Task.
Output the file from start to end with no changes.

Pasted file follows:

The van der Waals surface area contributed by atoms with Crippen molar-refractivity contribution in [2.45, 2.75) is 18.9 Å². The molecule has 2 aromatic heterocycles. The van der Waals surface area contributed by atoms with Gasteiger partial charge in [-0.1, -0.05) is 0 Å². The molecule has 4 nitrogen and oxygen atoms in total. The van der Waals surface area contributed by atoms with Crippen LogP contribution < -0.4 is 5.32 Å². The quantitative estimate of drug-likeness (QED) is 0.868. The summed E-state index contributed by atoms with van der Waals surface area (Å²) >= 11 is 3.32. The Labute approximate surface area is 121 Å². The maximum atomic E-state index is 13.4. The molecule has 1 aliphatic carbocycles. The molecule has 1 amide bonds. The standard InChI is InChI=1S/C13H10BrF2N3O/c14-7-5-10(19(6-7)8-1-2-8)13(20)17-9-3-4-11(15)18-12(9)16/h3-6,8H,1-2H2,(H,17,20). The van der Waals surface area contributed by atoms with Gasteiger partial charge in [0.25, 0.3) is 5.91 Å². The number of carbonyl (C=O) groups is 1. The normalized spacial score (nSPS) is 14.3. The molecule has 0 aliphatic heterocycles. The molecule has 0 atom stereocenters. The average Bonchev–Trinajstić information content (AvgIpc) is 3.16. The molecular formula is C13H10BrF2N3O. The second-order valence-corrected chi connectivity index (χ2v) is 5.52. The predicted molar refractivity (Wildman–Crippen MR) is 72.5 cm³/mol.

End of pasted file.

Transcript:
The van der Waals surface area contributed by atoms with Crippen molar-refractivity contribution in [2.45, 2.75) is 18.9 Å². The molecule has 2 aromatic heterocycles. The van der Waals surface area contributed by atoms with Gasteiger partial charge in [-0.1, -0.05) is 0 Å². The molecule has 4 nitrogen and oxygen atoms in total. The van der Waals surface area contributed by atoms with Crippen LogP contribution < -0.4 is 5.32 Å². The quantitative estimate of drug-likeness (QED) is 0.868. The summed E-state index contributed by atoms with van der Waals surface area (Å²) >= 11 is 3.32. The Labute approximate surface area is 121 Å². The maximum atomic E-state index is 13.4. The molecule has 1 aliphatic carbocycles. The molecule has 1 amide bonds. The standard InChI is InChI=1S/C13H10BrF2N3O/c14-7-5-10(19(6-7)8-1-2-8)13(20)17-9-3-4-11(15)18-12(9)16/h3-6,8H,1-2H2,(H,17,20). The van der Waals surface area contributed by atoms with Gasteiger partial charge in [0.25, 0.3) is 5.91 Å². The number of carbonyl (C=O) groups is 1. The normalized spacial score (nSPS) is 14.3. The molecule has 0 aliphatic heterocycles. The molecule has 0 atom stereocenters. The average Bonchev–Trinajstić information content (AvgIpc) is 3.16. The molecular formula is C13H10BrF2N3O. The second-order valence-corrected chi connectivity index (χ2v) is 5.52. The predicted molar refractivity (Wildman–Crippen MR) is 72.5 cm³/mol.